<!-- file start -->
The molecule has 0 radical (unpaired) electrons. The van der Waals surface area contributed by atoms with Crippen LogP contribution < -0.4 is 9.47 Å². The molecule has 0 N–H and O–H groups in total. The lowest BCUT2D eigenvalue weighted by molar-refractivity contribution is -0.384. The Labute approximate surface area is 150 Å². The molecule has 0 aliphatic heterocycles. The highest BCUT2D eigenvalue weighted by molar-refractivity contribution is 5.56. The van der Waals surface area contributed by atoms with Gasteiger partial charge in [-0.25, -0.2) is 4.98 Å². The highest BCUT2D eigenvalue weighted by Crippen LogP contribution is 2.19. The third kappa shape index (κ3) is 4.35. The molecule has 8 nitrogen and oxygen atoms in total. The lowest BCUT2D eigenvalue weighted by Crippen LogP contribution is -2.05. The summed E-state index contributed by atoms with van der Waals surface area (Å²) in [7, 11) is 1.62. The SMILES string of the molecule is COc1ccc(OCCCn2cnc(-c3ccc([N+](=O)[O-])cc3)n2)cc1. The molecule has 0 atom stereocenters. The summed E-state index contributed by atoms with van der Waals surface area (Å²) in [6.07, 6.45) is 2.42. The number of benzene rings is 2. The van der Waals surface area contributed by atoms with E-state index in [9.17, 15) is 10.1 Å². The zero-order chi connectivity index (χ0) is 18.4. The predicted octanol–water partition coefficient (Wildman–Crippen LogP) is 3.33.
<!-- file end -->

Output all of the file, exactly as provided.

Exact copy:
The molecule has 0 radical (unpaired) electrons. The van der Waals surface area contributed by atoms with Crippen LogP contribution < -0.4 is 9.47 Å². The molecule has 0 N–H and O–H groups in total. The lowest BCUT2D eigenvalue weighted by molar-refractivity contribution is -0.384. The Labute approximate surface area is 150 Å². The molecule has 0 aliphatic heterocycles. The highest BCUT2D eigenvalue weighted by molar-refractivity contribution is 5.56. The van der Waals surface area contributed by atoms with Gasteiger partial charge in [-0.25, -0.2) is 4.98 Å². The highest BCUT2D eigenvalue weighted by Crippen LogP contribution is 2.19. The third kappa shape index (κ3) is 4.35. The molecule has 8 nitrogen and oxygen atoms in total. The lowest BCUT2D eigenvalue weighted by Crippen LogP contribution is -2.05. The summed E-state index contributed by atoms with van der Waals surface area (Å²) in [7, 11) is 1.62. The SMILES string of the molecule is COc1ccc(OCCCn2cnc(-c3ccc([N+](=O)[O-])cc3)n2)cc1. The molecule has 0 atom stereocenters. The summed E-state index contributed by atoms with van der Waals surface area (Å²) in [6.07, 6.45) is 2.42. The number of benzene rings is 2. The van der Waals surface area contributed by atoms with E-state index in [9.17, 15) is 10.1 Å². The zero-order chi connectivity index (χ0) is 18.4. The predicted octanol–water partition coefficient (Wildman–Crippen LogP) is 3.33.